16. O'Neill, 324 U.S. at 707 n.18. (back)
17. See, e.g., Robert B. Reich, The Work of Nations 172 (1991) (back)
18. Ronald G. Ehrenberg & Paul L. Schumann, Longer Hours or More Jobs?: An Investigation of Amending Hours Legislation to Create Employment (1982). The assumption that "executive work" was not easily divided among employees was used to support the executive exemption because "executive" work was not "spreadable" among a greater number of employees. Harold Stein, U.S. Dep't of Labor, Report and Recommendations of the Presiding Officer at Public Hearings on Proposed Revisions of Regulations, Part 541, at 22 (1940) [hereinafter "Stein Report"] (back)
19. 29 U.S.C. § 213(a)(6) (1988) (back)
20. 29 U.S.C. § 213(a)(1) (1988) (back)
21. See 139 Cong. Rec. E616 (daily ed. Mar. 11, 1993) (statement of Rep. Petri). "[E]ven six-figure income CEO's could be considered hourly employees, eligible for overtime pay." Id. (back)
22. Martin v. Cooper Electric Supply Co., 940 F.2d 896, 906 (3d Cir. 1991). "[W]e find no error in the district court's reasoning and judgment that Cooper's inside salespersons fail to qualify for section 13(a)(1)'s administrative exemption from the Act's overtime requirement. . ." Id. (back)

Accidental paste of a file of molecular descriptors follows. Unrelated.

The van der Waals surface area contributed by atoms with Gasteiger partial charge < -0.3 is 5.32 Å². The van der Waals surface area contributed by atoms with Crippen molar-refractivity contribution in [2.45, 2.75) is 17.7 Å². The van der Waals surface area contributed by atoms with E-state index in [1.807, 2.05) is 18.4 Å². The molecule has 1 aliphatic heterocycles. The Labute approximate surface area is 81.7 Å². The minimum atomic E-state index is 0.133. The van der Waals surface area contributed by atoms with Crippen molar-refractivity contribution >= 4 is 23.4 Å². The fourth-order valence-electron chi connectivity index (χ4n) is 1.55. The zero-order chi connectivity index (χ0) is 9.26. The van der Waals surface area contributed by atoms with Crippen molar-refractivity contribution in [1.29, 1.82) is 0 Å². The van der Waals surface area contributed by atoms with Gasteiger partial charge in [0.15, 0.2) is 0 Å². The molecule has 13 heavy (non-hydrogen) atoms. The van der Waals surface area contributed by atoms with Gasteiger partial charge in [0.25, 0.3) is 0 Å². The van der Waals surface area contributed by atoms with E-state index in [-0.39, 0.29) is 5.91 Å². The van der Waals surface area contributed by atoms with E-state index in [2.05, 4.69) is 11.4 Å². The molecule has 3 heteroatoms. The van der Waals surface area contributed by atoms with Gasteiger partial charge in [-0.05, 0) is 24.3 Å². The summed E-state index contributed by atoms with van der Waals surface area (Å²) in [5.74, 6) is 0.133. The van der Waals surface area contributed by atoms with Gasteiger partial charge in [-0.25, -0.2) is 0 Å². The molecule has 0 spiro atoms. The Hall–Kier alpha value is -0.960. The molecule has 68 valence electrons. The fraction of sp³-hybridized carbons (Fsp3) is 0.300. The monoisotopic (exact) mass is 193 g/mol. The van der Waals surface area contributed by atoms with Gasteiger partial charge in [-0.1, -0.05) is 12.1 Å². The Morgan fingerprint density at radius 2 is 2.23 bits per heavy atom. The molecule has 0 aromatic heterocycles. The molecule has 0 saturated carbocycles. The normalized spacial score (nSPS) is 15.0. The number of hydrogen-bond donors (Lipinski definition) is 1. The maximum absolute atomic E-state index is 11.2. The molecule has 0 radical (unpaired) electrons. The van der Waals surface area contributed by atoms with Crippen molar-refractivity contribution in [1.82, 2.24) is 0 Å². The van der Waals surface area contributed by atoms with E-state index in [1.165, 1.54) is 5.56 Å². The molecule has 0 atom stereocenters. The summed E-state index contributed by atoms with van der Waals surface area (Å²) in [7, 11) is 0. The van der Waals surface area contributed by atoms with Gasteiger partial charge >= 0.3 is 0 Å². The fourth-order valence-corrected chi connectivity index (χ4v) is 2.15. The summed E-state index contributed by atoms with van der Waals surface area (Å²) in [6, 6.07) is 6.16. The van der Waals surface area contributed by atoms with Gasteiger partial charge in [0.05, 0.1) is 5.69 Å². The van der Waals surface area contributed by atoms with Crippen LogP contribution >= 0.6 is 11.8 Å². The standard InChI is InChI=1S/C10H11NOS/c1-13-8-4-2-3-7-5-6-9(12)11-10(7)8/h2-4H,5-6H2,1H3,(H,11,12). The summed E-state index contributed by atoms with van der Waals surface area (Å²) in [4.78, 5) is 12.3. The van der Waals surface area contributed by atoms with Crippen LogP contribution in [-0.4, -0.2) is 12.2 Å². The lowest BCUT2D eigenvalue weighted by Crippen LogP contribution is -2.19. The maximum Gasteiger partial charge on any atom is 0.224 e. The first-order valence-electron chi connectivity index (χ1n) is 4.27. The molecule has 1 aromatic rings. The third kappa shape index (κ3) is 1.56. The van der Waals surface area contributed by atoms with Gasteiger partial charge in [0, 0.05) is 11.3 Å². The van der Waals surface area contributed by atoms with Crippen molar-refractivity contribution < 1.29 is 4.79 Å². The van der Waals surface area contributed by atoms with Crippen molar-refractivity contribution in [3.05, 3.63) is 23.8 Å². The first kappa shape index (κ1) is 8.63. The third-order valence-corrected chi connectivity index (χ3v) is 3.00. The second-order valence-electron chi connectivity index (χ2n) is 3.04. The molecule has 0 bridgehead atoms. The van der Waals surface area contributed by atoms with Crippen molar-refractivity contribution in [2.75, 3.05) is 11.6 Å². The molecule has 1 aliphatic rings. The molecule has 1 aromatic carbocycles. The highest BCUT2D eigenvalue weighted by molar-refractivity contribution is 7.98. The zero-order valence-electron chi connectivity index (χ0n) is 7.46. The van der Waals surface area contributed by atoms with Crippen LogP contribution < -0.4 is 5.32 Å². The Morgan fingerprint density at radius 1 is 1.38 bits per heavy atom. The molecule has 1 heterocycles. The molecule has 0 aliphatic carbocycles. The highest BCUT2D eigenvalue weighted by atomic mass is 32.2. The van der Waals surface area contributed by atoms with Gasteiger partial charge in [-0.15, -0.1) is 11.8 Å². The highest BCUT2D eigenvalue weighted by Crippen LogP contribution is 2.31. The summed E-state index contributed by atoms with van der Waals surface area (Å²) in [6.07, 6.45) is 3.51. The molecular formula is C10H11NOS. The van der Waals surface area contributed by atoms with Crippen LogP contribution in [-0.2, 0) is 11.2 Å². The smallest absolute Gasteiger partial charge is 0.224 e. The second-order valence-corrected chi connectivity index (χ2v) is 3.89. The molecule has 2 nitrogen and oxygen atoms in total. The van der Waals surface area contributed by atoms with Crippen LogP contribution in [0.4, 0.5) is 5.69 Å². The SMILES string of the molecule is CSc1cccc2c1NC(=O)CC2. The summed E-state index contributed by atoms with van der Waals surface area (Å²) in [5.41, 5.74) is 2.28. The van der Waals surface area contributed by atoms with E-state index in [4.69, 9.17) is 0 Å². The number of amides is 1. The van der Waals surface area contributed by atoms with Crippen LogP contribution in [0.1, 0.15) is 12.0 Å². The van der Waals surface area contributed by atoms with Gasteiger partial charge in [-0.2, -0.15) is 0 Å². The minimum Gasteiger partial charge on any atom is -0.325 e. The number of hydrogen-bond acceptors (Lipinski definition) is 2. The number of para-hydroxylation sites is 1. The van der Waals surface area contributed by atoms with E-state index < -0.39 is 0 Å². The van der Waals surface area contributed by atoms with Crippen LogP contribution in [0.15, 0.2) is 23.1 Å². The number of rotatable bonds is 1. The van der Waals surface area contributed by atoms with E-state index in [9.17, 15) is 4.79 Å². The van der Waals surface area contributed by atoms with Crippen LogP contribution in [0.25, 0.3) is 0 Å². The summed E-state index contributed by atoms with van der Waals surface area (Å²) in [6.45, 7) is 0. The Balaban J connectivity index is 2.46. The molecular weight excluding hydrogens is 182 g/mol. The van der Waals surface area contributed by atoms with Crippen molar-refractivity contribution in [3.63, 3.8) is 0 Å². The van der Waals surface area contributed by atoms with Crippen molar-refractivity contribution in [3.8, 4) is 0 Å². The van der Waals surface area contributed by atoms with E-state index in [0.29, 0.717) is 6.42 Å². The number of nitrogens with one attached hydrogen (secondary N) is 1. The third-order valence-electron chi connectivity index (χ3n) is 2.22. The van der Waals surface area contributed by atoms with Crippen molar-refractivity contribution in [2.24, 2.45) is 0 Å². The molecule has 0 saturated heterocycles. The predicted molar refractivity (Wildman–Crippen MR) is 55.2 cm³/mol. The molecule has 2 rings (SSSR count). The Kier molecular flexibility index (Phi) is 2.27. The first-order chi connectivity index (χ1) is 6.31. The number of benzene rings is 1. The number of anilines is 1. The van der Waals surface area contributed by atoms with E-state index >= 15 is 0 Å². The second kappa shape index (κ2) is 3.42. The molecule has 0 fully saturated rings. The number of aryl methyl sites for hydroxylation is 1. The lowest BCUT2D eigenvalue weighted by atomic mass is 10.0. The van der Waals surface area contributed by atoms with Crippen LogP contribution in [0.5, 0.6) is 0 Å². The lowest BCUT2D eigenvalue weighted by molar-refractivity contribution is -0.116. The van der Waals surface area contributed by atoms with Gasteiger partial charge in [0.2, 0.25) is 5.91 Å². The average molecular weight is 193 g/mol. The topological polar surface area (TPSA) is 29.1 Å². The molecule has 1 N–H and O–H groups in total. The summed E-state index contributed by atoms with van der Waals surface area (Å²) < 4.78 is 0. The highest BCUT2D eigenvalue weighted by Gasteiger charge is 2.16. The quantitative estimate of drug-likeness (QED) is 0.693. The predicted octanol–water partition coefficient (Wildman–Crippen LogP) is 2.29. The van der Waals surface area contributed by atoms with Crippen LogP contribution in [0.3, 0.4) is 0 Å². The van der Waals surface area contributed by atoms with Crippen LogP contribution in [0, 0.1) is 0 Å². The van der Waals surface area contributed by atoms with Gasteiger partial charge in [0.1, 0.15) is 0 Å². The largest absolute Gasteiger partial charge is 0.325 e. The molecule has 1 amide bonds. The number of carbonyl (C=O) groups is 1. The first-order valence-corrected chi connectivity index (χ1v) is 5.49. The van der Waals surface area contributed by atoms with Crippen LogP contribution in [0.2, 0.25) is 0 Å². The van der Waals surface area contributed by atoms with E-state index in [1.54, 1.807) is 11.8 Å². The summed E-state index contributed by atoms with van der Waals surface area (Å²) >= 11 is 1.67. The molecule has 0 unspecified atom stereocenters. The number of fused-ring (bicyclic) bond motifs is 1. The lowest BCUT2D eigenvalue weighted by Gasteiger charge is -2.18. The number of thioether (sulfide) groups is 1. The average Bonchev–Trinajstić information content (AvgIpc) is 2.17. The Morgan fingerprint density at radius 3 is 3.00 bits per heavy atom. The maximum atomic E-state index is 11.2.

23. Reich, supra at 49-50. (back)
24. 135 Cong. Rec. 3743-44 (daily ed. Apr. 12, 1989) (statement of Sen. Wallop). (back)
25. In fact, the FLSA has had a problem with clearly defining exempt categories since its inception, although at that time the confusion stemmed from deciding what industries to exempt, not applying the duties and the salary basis test. See generally Nordlund, supra note 13, at 724-27. (back)
26. 29 C.F.R. 541.1(a)-(e) (1993); 29 C.F.R. 541.2(b)-(d) (1993); 29 C.F.R. 541.305 (1993). (back)
27. Governmental adherence to these outdated notions of workplace structure is evidenced by the U.S. Census' use of "social-economic status" categories that, as of 1990, were 40 years old. See Reich, supra at 173-174. The inherent change from the original structure of the workplace that existed when the FLSA was drafted is also exhibited by the fact that at one time the regulations utilized a joint definition for administrative and executive employees. See Stein Report, supra at 3. (back)
28. Schor, supra note 15, at 1. Schor estimates that, by the end of the century, American workers will be working as much as they did in the 1920's. Id. (back)